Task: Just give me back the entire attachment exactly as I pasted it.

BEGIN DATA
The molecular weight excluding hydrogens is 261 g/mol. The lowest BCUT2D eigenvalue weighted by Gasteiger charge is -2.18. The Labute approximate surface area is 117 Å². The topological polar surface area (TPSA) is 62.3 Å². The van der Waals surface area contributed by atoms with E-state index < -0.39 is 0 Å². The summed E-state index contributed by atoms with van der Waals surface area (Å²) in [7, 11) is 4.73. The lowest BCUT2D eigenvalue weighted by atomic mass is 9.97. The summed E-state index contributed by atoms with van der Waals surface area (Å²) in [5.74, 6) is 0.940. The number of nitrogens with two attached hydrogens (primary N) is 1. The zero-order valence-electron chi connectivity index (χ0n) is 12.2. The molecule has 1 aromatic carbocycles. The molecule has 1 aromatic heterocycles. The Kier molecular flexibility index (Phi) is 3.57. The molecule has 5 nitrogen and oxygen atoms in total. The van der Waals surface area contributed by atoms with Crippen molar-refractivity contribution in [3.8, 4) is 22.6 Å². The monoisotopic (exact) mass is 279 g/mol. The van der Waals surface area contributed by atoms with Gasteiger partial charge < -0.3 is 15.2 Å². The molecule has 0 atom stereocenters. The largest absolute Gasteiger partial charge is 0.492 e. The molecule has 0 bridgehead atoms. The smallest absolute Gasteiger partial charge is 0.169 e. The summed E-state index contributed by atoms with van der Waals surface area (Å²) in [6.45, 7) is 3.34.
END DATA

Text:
The molecular weight excluding hydrogens is 261 g/mol. The lowest BCUT2D eigenvalue weighted by Gasteiger charge is -2.18. The Labute approximate surface area is 117 Å². The topological polar surface area (TPSA) is 62.3 Å². The van der Waals surface area contributed by atoms with E-state index < -0.39 is 0 Å². The summed E-state index contributed by atoms with van der Waals surface area (Å²) in [7, 11) is 4.73. The lowest BCUT2D eigenvalue weighted by atomic mass is 9.97. The summed E-state index contributed by atoms with van der Waals surface area (Å²) in [5.74, 6) is 0.940. The number of nitrogens with two attached hydrogens (primary N) is 1. The zero-order valence-electron chi connectivity index (χ0n) is 12.2. The molecule has 1 aromatic carbocycles. The molecule has 1 aromatic heterocycles. The Kier molecular flexibility index (Phi) is 3.57. The molecule has 5 nitrogen and oxygen atoms in total. The van der Waals surface area contributed by atoms with Crippen molar-refractivity contribution in [3.8, 4) is 22.6 Å². The monoisotopic (exact) mass is 279 g/mol. The van der Waals surface area contributed by atoms with Gasteiger partial charge < -0.3 is 15.2 Å². The molecule has 0 atom stereocenters. The largest absolute Gasteiger partial charge is 0.492 e. The molecule has 0 bridgehead atoms. The smallest absolute Gasteiger partial charge is 0.169 e. The summed E-state index contributed by atoms with van der Waals surface area (Å²) in [6.45, 7) is 3.34.